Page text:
1. Rachel Adrianna on October 12, 2010 at 5:42 pm

    oh lauren, i was having a crummy, UNDERgraduate day, and this (along with the therapeutic bubble wrap from my very perceptive roommate) totally made it better 🙂

  2. Pam on October 13, 2010 at 10:40 am

    Very interesting (and fun) musings!

    It is true, and can be disheartening, that history changes with the perceptions of its tellers. No matter how much I might want to find the Truth, I have to accept that I will interpret evidence based on my own experiences and assumptions even as I try to shed them (regardless of how many footnotes I have). Was it Anais Nin who said we see things not as they are but as we are?

    But at the same time I think the mutability of history gives us the wonderful ability to truly make it our own, to make it meaningful to us in a way that something more rigid and absolute (math, for instance) could never be. Perhaps that is why history has such perpetual currency–we want to understand our stories and tell them in turn.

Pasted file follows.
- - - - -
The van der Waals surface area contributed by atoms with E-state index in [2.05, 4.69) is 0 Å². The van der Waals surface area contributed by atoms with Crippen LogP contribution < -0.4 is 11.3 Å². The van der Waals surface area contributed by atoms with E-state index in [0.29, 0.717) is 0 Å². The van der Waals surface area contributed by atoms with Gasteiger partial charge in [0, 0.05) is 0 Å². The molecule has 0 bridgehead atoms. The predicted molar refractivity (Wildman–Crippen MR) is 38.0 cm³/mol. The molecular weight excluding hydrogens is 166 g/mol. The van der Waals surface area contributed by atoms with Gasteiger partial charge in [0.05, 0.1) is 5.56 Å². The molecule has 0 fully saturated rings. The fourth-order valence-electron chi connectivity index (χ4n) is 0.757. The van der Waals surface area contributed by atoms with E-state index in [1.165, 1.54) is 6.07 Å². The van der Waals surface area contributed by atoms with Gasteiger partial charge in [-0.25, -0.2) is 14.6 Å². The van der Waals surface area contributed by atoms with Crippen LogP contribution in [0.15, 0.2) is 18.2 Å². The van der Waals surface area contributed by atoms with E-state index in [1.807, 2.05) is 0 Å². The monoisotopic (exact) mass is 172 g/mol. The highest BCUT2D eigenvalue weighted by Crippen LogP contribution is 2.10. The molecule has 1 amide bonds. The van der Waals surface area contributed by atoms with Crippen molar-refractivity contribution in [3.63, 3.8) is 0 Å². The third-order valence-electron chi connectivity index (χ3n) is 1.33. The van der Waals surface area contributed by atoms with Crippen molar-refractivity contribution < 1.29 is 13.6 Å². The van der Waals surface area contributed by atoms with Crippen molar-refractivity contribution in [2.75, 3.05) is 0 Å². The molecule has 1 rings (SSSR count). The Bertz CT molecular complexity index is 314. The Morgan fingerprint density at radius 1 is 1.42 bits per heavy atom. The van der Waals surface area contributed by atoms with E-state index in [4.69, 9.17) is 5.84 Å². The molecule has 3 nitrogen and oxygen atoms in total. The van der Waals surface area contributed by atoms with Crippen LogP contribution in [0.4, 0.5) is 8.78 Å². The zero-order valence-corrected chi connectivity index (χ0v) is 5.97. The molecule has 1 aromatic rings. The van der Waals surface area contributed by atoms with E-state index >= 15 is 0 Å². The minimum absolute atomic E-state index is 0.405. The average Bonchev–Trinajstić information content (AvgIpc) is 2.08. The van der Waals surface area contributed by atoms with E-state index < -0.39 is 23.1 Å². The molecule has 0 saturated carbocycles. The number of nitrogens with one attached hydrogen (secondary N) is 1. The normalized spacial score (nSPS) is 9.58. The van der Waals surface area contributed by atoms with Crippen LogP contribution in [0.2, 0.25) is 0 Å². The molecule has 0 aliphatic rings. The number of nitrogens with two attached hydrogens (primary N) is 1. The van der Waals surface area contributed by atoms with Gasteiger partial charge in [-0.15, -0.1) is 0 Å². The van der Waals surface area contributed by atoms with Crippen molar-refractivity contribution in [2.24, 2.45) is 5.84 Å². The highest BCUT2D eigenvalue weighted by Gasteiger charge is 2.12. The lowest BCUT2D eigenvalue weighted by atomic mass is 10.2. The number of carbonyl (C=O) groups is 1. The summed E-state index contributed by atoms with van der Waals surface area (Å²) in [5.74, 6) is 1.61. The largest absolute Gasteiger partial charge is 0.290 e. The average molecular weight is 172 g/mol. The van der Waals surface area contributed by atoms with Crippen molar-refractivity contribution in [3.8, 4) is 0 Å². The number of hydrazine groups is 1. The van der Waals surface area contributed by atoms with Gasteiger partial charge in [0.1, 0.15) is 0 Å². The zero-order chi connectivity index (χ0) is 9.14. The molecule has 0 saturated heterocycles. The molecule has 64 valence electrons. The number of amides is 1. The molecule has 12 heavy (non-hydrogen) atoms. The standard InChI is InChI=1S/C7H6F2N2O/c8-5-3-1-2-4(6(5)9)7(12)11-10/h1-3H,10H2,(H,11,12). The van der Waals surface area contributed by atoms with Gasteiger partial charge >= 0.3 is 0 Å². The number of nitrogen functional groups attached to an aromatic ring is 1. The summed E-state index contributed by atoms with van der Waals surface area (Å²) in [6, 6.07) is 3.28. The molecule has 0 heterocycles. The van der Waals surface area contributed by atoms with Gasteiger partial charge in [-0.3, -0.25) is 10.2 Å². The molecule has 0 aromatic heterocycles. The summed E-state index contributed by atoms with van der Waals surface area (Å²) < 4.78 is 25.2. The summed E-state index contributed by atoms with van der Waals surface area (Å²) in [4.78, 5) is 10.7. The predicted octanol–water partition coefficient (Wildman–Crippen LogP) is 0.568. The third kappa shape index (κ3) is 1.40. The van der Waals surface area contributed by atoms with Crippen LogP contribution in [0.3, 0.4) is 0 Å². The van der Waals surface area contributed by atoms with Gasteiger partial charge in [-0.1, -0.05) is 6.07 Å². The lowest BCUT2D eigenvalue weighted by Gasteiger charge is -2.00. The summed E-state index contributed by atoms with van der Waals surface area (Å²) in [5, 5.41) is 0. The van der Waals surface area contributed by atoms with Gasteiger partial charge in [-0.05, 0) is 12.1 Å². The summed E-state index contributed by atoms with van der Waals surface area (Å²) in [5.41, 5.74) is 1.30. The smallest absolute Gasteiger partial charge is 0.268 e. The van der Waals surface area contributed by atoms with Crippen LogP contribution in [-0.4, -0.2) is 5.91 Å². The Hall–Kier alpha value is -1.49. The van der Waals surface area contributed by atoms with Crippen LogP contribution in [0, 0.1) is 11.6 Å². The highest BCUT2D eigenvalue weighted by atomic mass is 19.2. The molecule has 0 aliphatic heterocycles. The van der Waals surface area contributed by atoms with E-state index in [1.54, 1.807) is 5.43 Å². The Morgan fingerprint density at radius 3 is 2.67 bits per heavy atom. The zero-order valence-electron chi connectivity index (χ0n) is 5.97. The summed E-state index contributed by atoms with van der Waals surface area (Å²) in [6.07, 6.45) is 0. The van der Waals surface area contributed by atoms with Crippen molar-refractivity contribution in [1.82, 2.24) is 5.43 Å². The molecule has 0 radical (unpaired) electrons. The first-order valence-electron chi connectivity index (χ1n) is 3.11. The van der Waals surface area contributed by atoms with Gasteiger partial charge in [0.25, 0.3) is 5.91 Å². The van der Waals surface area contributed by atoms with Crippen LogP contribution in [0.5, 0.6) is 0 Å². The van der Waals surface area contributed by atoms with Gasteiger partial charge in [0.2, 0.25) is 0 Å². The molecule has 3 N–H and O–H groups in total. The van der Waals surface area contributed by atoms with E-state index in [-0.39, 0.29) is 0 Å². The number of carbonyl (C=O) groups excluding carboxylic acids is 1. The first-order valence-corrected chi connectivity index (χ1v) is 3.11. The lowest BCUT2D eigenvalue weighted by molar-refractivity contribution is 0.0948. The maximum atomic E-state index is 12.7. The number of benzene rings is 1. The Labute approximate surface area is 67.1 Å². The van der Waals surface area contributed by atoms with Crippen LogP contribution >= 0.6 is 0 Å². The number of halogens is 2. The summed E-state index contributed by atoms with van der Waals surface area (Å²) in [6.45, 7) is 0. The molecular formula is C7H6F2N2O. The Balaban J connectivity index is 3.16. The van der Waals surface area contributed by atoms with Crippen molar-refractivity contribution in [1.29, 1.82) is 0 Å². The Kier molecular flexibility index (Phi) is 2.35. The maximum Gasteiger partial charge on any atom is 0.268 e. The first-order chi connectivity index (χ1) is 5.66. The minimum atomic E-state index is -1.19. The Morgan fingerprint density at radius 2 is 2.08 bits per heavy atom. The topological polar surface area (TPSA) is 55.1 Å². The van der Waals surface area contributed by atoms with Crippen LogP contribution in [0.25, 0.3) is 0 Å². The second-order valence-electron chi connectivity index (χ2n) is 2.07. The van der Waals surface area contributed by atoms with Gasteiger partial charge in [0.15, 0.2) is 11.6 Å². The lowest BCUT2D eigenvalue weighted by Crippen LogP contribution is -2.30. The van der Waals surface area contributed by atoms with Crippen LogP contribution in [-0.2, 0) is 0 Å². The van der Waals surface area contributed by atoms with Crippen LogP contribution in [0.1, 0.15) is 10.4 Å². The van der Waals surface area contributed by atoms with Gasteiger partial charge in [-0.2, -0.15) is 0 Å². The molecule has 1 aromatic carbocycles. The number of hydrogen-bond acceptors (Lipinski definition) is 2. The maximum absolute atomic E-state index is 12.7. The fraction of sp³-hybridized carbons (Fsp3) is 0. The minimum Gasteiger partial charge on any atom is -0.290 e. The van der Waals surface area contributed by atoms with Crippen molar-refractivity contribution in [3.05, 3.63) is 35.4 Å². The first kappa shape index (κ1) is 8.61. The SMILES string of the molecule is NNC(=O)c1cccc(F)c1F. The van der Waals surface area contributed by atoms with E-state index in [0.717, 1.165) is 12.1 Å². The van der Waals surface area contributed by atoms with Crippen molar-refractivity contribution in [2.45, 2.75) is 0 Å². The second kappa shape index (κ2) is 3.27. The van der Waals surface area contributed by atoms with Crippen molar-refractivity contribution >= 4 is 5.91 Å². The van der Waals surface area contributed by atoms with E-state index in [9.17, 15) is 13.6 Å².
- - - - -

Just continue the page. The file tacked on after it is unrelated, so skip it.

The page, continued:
And, of course, it provides fodder for historiography, yay! Think of all the intertextual analysis we can do of different ages’ interpretations of the past. Boy oh boy, it is grant-application season.

    I especially loved what you said about history as it should have been. It put me in mind of a the preface of the Franciade by Pierre de Ronsard, (the French Ariosto): “History only recounts things the way they are, or were, without disguise or ornament,…the Poet contents himself with the plausible, to that which could be.”

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